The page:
Case Presentation: A 75 year old male from Puerto Rico with past medical history of stage Ia lung adenocarcinoma with bronchoalveolar features treated only with lobectomy, otherwise healthy presented to the ER with non-productive cough, sore throat, fever, chest tightness & dyspnea that failed to respond to bronchodilator therapy. Within the past months, he was hospitalized twice with similar symptoms, treated once for pulmonary embolism based on clinical suspicion and CT findings & the other time for possible community acquired pneumonia. He had lived in the US for the past 55 yrs with the most recent travel 5 yrs ago. Quit smoking after his lung surgery with a 40 PPD history. On examination, Temperature is 36.8,heart rate is 78/min, Respiratory rate is 20 /min, in mild distress,blood pressure is 142/77 mm of Hg, pulse oximeter is 88% on room air and 96% on 4 L. His exam was normal except for slightly decreased air entry to both lung fields with mild scattered expiratory wheezes. CMP, urine legionella Ag and streptococcal Ag, Mycoplasma serology were negative. Complete blood count showed increased WBCs with 20% eosinophils. Chest X ray and Computed tomography chest revealed new ground-glass opacities in the right upper lobe and a nodular density in the left base.Patient was started on Cefepime and Azithromycin. The next day, the patient developed right lower abdominal pain with diarrhea and mucoid stool. Colonoscopy and biopsy revealed a patch of inflamed cecum that showed active colitis with granulomatous response to parasitic organisms. Stool cultures/ova & parasites were repeatedly negative. Serum IgE was normal, Toxocara serology was negative but Bronchoscopy/Bronchoalveolar lavage showed the larval nematode.(Fig.1)Subsequently strongyloides serology titers were elevated.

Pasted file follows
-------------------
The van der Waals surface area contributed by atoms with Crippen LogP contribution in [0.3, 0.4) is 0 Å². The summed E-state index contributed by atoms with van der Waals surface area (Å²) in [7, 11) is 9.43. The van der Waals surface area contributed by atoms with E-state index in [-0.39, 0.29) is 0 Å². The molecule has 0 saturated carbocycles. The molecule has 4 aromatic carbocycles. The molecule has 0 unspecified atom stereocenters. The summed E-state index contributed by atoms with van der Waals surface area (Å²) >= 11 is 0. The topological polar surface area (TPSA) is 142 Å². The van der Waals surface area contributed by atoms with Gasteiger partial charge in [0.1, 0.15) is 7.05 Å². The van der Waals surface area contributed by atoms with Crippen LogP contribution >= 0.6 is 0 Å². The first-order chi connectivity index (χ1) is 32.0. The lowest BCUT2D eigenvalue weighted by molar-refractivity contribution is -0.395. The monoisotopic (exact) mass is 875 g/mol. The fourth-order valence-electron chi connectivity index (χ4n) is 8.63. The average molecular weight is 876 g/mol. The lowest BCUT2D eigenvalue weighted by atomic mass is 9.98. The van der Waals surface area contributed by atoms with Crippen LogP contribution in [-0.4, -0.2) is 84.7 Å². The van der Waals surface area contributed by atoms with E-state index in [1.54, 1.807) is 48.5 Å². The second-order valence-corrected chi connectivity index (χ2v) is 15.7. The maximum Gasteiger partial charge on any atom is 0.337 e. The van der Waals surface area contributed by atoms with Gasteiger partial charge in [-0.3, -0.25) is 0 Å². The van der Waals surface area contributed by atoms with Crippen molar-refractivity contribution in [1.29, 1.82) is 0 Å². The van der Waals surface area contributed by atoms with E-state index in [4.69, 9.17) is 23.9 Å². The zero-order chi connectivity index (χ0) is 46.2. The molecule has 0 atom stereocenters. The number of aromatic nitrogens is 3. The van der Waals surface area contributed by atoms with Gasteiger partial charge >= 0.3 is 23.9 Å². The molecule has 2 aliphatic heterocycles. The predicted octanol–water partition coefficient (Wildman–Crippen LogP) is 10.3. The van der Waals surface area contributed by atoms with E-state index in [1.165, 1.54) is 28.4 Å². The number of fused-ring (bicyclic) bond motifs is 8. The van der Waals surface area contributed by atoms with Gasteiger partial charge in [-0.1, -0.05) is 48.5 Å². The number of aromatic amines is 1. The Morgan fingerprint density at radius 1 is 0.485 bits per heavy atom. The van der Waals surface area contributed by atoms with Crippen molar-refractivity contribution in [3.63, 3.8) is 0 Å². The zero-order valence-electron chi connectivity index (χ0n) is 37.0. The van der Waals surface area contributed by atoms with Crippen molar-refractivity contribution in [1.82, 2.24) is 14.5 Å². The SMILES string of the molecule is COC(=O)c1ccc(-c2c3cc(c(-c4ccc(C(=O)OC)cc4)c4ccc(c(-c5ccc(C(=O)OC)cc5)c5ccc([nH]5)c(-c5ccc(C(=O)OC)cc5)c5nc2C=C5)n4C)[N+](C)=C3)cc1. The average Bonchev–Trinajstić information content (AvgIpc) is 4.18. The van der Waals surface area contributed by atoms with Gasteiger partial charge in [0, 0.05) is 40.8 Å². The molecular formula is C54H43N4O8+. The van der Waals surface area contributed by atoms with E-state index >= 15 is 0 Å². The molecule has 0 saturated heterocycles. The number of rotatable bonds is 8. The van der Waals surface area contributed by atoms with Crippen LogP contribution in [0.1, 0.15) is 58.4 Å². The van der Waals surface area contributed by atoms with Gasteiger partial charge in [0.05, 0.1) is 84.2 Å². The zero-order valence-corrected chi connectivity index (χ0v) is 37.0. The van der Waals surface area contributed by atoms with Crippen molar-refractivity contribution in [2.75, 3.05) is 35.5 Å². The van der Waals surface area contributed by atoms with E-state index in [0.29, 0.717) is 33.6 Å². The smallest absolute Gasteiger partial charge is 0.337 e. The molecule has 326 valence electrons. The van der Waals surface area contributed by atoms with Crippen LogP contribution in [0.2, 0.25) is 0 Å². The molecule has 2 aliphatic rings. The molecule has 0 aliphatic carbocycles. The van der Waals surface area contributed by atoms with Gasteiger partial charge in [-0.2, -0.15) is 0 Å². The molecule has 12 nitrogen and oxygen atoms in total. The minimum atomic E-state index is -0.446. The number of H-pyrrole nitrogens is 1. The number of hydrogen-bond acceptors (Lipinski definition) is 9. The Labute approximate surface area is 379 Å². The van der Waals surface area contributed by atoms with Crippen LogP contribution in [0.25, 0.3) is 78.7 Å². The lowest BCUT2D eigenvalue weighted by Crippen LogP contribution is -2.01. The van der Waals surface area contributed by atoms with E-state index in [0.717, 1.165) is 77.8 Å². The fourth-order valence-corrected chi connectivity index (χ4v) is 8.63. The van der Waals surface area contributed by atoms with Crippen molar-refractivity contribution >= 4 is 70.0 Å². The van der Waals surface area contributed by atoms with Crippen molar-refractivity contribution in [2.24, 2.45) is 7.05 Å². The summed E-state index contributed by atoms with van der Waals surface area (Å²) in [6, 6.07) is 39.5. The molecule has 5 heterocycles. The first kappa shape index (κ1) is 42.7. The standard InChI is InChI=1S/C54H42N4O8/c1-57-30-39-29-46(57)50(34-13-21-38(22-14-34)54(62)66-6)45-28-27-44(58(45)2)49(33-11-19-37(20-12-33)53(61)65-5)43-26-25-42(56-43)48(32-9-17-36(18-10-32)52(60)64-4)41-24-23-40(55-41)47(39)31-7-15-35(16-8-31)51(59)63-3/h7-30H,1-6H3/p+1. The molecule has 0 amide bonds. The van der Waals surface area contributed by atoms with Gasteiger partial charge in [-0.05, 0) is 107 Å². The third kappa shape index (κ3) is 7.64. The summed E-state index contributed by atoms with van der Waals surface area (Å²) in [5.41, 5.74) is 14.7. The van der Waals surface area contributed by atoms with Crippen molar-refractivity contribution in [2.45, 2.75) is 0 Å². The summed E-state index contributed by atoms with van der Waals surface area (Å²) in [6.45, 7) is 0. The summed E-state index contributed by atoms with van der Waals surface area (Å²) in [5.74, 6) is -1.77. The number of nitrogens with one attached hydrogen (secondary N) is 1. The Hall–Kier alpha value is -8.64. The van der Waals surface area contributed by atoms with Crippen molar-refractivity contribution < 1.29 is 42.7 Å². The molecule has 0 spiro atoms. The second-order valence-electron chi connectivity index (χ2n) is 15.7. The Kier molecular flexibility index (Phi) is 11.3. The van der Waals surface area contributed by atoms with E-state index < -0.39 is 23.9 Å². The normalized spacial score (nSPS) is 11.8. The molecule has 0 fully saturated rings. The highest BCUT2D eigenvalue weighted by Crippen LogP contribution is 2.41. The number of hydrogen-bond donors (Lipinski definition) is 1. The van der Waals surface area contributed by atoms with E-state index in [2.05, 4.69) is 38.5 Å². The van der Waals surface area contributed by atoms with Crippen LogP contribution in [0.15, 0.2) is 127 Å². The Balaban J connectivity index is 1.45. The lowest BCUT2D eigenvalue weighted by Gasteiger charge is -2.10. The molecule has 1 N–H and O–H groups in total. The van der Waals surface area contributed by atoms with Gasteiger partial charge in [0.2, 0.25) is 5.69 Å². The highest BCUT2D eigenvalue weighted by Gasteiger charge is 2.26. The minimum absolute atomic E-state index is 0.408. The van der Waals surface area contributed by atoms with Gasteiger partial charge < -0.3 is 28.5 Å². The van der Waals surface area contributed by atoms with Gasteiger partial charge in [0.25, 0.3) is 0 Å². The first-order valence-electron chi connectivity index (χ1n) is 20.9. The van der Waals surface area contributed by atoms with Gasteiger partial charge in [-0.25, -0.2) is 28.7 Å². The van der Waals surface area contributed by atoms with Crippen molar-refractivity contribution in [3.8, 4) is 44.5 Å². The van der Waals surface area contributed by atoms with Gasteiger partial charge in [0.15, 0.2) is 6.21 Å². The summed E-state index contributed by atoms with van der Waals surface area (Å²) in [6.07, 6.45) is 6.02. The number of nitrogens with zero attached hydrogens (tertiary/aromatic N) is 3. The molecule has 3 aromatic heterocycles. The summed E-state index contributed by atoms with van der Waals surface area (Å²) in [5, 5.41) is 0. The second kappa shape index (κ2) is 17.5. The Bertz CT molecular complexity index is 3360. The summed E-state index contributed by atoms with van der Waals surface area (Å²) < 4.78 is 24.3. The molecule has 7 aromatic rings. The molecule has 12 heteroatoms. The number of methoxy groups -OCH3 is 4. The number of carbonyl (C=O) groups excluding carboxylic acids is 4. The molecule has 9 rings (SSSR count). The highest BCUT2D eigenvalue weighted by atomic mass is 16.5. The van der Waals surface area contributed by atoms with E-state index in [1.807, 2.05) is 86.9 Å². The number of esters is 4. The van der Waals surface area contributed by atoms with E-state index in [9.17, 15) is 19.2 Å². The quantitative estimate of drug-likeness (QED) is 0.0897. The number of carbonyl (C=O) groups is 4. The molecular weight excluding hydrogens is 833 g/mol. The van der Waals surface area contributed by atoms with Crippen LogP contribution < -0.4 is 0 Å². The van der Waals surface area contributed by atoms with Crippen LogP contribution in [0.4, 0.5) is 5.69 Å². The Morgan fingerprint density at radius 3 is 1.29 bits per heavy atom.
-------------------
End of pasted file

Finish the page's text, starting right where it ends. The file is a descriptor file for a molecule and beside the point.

Discussion: Strongyloidiasis: a parasitic infestation by the nematode strongyloides, most commonly with Strongyloides stercoralis.Strongyloides stercoralis infestation is usually asymptomatic in Immunocompetent hosts. Relatively common in immunocompromised patients, dissemination or hyperinfection is associated with mortality upto 87%. Diagnosis is difficult in at risk symptomatic patients, even more difficult in Immunocompetent hosts. Patients at risk who are started on chemotherapy or other immunosupresion should be screened for latent infection. Cutaneous, Gastrointestinal & Pulmonary symptoms with eosinophilia /serology can raise diagnosis suspicion. Detection of Larvae in stool/bronchoalveolar lavage is diagnostic. Ivermectin is the treatment of choice for both latent & disseminated infection.
To cite this abstract:Karivedu V, Ghobrial M, Narechania S, Kistangari G, Haddad B. Pulmonary Strongyloidiasis in Immunocompetent(Ic) Host. Abstract published at Hospital Medicine 2015, March 29-April 1, National Harbor, Md. Abstract 562. Journal of Hospital Medicine. 2015; 10 (suppl 2). https://www.shmabstracts.com/abstract/pulmonary-strongyloidiasis-in-immunocompetentic-host/. Accessed January 22, 2020.